As a coach and athlete, I have been in the weight room for the last 19 years. Of all the coaches, games, and so on I can always say I was my strongest when I could do the most work. In high school, I could run an 8 minute mile and had good numbers for a hs athlete. During my college football years, I would get cut off doing a 500 back squat triple and could go as long as I needed to for games. Since then though, my work capacity has declined and I wasn't seeing progress over the long term. I could work for 12 weeks for a weightlifting meet, maybe PR and then be gassed for 2 weeks after. Over the last year and a half, I've refocused my efforts to sustain progress. It's led me to understanding GPP and making it the most important aspect of my training.
GPP stands for general physical preparedness. Jargon aside, it's a measure of how much you can handle and how much you can recover from. I don't see it as a means of progression but a means of expansion. I say expansion due to the fact that there's a number of different ways to increase your level of GPP. The means of which are general in nature and not necessarily specific to your sport, in fact the farther away most times the better. But we'll look at that next week. If you want to train for a long time with minimal soreness, optimal recovery, and enjoy training, your gpp must be in order. Your program doesn't matter if you can't recover from it.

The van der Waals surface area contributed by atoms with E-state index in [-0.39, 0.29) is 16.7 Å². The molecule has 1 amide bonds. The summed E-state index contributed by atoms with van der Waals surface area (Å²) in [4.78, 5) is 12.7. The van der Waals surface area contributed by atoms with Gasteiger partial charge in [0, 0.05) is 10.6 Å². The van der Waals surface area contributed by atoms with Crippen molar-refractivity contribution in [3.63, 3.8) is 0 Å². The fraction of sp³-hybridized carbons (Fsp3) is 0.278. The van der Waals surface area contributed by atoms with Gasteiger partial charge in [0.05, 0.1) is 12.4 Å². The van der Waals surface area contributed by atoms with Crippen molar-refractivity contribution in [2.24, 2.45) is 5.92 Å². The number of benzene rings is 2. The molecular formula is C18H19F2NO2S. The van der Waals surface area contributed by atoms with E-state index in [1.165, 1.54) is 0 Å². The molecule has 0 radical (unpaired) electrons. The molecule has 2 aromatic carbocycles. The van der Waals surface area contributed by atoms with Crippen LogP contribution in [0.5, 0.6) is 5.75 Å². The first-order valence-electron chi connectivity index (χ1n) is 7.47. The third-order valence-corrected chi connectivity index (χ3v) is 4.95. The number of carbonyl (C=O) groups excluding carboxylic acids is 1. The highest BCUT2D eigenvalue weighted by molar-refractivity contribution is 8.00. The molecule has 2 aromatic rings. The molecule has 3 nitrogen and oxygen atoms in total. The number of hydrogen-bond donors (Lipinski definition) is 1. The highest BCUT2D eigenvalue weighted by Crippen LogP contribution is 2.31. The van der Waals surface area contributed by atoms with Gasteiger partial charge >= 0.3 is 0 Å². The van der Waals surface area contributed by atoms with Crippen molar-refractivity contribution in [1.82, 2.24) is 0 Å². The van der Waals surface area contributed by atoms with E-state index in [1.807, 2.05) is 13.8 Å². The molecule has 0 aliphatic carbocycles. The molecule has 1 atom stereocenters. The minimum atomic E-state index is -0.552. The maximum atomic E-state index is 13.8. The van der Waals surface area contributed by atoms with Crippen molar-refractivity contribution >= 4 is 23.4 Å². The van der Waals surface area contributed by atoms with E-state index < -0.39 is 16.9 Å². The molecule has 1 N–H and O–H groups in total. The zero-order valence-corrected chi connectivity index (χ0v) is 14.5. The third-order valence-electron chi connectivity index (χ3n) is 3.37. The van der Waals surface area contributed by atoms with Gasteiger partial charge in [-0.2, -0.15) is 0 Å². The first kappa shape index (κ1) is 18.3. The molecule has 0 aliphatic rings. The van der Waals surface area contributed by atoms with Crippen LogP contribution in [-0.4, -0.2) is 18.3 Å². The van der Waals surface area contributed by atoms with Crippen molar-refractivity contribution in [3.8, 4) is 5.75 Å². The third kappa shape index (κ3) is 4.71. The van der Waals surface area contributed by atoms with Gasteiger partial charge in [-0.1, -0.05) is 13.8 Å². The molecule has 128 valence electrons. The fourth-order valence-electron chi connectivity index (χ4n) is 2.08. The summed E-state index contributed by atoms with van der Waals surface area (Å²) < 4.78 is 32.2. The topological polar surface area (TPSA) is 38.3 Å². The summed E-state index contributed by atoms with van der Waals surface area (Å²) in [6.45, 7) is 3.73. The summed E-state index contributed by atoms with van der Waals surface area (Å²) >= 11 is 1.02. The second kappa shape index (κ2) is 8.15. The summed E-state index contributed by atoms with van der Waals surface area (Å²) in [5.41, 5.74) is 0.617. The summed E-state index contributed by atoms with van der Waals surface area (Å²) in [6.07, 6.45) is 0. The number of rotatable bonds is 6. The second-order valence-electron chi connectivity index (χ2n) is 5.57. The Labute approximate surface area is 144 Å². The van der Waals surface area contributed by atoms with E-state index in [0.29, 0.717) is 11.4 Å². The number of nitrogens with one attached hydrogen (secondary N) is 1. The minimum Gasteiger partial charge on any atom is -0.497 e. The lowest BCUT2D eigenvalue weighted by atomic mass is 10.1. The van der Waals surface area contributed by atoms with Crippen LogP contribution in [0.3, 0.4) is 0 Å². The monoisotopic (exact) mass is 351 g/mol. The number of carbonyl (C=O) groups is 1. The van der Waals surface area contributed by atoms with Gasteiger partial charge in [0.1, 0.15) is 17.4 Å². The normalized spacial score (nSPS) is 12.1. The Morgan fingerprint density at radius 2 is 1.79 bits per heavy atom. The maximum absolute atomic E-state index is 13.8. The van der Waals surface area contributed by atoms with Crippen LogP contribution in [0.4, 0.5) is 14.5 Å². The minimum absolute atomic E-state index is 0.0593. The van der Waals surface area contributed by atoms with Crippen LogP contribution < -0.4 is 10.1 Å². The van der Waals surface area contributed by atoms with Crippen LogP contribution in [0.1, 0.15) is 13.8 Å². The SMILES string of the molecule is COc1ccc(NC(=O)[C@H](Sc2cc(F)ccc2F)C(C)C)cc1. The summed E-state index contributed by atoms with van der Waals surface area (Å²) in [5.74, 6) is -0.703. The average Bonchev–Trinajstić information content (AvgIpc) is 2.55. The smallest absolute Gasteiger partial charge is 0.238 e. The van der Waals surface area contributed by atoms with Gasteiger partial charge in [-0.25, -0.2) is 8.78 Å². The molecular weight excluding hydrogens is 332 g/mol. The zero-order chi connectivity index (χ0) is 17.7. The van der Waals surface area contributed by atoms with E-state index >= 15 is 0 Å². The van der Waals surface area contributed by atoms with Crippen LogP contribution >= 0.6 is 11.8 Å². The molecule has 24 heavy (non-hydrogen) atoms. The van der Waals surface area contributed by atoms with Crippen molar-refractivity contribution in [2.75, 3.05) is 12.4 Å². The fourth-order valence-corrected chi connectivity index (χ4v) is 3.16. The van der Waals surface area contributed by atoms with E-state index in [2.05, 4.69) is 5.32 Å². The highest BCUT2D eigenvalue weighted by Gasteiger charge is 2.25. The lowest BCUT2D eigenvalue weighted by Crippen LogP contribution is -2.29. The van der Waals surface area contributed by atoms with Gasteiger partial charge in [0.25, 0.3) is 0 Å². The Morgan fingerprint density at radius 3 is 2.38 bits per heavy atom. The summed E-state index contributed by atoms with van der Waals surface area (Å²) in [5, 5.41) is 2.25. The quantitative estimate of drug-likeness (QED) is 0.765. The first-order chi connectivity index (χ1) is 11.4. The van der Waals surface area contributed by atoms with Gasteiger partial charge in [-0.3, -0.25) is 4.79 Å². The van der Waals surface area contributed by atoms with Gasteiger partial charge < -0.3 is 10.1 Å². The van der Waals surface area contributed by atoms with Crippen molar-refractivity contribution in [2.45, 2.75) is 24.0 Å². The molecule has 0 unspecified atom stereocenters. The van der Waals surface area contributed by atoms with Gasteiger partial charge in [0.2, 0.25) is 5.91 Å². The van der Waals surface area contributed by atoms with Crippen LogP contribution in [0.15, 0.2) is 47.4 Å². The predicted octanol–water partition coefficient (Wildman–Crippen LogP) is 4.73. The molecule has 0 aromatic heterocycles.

-Matt Thompson, Brewhouse Barbell Coach
Youth Athletic Development
Olympic Weightlifting Coaching & Consulting